Transfers through non-banking institutions: Will they be paid in dollars again?


Leah Al-Kazzi –

The Governor of the Banque du Liban, Riad Salameh, promised to discuss the proposal to pay the money transfers through non-bank financial institutions in dollars to their owners, after he had restricted their withdrawal to the Lebanese pound. The proposal would calm the financial markets and re-trade in hard currency within the country. Will the central bank of the Bank of Lebanon agree?

Before traveling to Switzerland last Tuesday, the office of the Governor of the Central Bank, Riad Salama, landed a request: to repay remittances received from abroad – via non-bank financial companies – in dollars. The governor was in a hurry, but he promised to include the proposal on the agenda of the Central Council of the Banque du Liban (which includes in addition to Salama, his four deputies, the government commissioner at the Banque du Liban and general managers of the ministries of finance and economy) next Wednesday. A quick reading of the request, Salameh considered that “it is not okay to make payments in hard currency, but he wants to discuss the idea in all its aspects”, according to informed sources adding that “it is among Salama’s concerns that people intend to re-exchange the dollars they receive and trade with them.”

The “problem” started on April 16th, with the intermediate decision number 13220. On that day, the governor of the “Central” found in front of him only the expatriate money sent through financial institutions (“OMT”, Western Union, Cash United …) to enhance the account Foreign currency reserves. As a result of the banks ’actions to prevent the withdrawal of dollars from the accounts, the“ arbitrariness ”that they practice on the“ fresh money ”accounts from abroad, and the continuous bleeding in the reserve account with the“ Central ”, he issued a circular stating:“ Paying the value of any electronic cash transfer in foreign currencies and coming to it From abroad in Lebanese pounds at the market price. And to sell from the special unit established in the Directorate of Cash Operations at the Bank of Lebanon foreign currency resulting from the operations referred to. The payment was made according to the “market price” determined by the “Directorate of Monetary Operations” established by Salama, and that day amounted to 3,625 Lebanese pounds to the dollar. It is true that there is no country in the world that pays the value of remittances without its local currency, but in Lebanon a safety step did not come in the context of “reform”, but in the context of “robbery” of expatriate money after the “central”, in cooperation with Lebanese banks, squandered the dollars of depositors. He did not want to trade any dollars in the market outside the banking system. His ready argument is that he needs this money to finance the basic import basket.
The circular of April 16, was not the first of its kind. On January 14, after expatriates and people from abroad refrained from transferring funds through commercial banks, Safety Circular No. 514 addressed to non-bank financial institutions to pay transfers to their owners in Lebanese pounds at a price of 1507.5 pounds per dollar. It was somewhat “acceptable” for clients, because the difference was not so great a day between the official exchange rate and its price in the parallel market. Soon, changes began in the world of cash, and the lira lost a lot of its value, and the “black market” began to control the exchange rate, which led to a low number of those who transfer their money through non-bank financial institutions at a high rate. Salama found himself obliged to amend the circular, and to re-ask the remittance institutions to make payments in foreign currency. Currently, the same scenario is repeated.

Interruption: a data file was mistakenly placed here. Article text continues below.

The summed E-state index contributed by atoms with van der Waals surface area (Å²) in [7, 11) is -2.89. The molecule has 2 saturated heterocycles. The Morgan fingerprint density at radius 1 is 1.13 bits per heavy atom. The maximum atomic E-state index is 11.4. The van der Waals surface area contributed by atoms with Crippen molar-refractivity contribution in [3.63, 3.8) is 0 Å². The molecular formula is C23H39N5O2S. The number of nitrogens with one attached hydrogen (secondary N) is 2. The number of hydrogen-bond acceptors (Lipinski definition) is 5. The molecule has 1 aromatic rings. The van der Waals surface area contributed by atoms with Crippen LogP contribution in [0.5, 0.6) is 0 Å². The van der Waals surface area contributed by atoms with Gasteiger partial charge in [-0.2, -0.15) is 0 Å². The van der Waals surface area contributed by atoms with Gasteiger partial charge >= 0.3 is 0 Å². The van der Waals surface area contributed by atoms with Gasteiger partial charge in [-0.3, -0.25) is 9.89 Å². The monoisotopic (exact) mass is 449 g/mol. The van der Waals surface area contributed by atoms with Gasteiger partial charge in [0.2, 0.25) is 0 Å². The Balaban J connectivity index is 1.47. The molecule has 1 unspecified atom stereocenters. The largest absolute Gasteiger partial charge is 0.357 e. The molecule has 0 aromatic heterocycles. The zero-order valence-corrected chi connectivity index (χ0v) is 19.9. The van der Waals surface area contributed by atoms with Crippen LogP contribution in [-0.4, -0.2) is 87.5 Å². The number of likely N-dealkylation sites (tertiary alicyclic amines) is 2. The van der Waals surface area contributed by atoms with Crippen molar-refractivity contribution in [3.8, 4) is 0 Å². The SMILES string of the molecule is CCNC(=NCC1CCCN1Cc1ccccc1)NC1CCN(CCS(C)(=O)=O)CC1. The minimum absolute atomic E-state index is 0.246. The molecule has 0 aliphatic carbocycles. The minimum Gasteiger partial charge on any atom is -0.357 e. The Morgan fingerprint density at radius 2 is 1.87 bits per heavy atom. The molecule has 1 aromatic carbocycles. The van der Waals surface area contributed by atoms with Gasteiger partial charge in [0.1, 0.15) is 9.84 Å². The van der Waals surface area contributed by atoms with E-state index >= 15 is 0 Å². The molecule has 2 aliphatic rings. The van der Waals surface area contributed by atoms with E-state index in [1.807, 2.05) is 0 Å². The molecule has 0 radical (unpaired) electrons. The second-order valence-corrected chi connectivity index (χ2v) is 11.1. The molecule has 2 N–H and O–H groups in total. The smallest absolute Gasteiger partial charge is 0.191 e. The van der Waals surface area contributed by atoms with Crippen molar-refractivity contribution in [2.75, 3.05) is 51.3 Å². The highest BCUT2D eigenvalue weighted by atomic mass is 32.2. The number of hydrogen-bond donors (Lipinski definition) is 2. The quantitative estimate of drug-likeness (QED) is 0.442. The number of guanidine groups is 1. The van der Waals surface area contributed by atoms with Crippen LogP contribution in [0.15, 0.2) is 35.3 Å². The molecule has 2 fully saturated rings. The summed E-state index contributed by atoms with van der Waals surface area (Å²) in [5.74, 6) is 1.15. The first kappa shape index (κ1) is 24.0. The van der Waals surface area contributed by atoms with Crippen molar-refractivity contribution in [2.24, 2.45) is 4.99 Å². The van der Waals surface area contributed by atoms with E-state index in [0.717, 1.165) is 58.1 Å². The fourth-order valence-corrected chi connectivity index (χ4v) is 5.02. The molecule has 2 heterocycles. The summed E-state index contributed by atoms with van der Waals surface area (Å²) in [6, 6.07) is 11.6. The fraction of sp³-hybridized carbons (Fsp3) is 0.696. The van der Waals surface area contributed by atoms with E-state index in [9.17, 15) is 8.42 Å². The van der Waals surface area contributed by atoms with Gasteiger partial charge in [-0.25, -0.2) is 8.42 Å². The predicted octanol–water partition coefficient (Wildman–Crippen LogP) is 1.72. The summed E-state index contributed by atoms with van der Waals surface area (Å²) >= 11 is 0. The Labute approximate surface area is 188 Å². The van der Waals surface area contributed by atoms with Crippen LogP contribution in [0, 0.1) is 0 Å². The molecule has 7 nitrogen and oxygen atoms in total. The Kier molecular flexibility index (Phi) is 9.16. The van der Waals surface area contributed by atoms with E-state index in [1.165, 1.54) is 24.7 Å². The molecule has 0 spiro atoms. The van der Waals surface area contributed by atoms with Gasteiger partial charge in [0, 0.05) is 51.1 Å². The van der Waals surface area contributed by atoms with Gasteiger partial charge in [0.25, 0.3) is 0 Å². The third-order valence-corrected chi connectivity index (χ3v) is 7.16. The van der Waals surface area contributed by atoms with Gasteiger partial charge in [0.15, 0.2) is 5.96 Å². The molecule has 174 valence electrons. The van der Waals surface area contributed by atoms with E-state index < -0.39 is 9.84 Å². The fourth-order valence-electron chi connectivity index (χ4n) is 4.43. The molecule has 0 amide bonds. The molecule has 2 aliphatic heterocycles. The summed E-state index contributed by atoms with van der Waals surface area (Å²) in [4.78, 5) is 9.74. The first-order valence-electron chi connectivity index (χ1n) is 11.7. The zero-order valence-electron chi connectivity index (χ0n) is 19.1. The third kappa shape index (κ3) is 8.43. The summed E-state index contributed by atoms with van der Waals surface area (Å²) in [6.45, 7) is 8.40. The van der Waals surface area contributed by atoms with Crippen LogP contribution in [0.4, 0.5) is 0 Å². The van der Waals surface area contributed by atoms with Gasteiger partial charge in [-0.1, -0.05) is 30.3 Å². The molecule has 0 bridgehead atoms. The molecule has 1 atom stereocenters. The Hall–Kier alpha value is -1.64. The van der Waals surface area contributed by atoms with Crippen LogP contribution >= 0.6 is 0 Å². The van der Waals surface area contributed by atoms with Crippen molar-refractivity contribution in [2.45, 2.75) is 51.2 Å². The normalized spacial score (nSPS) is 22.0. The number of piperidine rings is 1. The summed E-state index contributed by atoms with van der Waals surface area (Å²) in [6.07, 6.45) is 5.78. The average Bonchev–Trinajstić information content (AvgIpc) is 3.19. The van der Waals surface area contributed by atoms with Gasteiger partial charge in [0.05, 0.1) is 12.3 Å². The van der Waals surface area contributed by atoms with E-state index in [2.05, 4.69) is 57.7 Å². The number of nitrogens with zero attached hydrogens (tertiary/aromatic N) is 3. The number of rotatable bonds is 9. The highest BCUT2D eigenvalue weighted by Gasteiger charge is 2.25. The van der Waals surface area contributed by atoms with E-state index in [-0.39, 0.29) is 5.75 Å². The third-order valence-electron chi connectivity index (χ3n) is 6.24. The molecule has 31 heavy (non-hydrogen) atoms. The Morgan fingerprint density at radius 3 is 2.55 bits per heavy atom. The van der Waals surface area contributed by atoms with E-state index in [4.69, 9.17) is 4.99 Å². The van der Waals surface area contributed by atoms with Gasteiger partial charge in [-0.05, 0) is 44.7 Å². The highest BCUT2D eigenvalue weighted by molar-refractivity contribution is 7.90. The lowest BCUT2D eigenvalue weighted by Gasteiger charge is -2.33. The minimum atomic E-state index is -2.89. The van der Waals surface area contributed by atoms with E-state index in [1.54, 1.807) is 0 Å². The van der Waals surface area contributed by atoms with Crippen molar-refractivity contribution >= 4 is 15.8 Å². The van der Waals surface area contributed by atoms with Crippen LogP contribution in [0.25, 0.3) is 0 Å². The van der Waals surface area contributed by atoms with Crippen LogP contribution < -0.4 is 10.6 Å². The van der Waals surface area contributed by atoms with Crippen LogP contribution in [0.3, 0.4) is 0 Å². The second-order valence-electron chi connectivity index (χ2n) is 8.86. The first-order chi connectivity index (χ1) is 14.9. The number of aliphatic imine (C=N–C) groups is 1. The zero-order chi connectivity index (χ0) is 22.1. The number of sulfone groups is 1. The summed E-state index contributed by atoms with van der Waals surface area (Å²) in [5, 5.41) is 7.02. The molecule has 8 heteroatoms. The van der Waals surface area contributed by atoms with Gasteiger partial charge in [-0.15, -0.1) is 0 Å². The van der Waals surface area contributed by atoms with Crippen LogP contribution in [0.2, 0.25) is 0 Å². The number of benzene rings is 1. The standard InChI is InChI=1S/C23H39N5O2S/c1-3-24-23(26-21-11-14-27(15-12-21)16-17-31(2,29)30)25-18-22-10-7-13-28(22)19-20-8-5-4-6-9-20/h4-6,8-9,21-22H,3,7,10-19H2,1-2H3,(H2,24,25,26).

Before the issuance of the April 16 circular, financial transfers to Lebanon through non-banking institutions were estimated at $ 150 million per month. The figure found safety “tempting” to boost its reserves. And follow-up sources say, “The governor considered that the aim of issuing Resolution 13220 is to finance the food basket announced by the Ministry of Economy.” The price of the dollar in the parallel market «was at that time ranging between 3800 and 4000 liras, so non-banking institutions could persuade those dealing with them to take money in pounds and use the money exchange to convert them to the dollar if they wanted to, without losing much of their value», because the payment was made on The basis of an average amount of 3,625 Lebanese pounds. This factor, in addition to the fact that the decision coincided with the month of Ramadan, “contributed to the lack of a decrease in the value of remittances.” But after the black market became without any controls, and the exchange rate reached 10 thousand pounds, “the value of the transfers began to gradually decrease, until it finally reached the limits of 25 million dollars per month.” With expectations that remittances will decrease more and more in the absence of any confidence factors, and there are no market controls. The verse was reversed, and the purpose of the intermediate decision number 13220 was neglected. The value of the transfers does not allow the financing of the food basket or the strengthening of the reserve account, on the contrary, it contributed to the drying of the monetary mass in hard currency in a country looking for how to attract it. From here, the proposal to pay the remittances in dollars came, “Perhaps this step will relax the market and contribute to reducing the exchange rate on the black market,” according to the sources.

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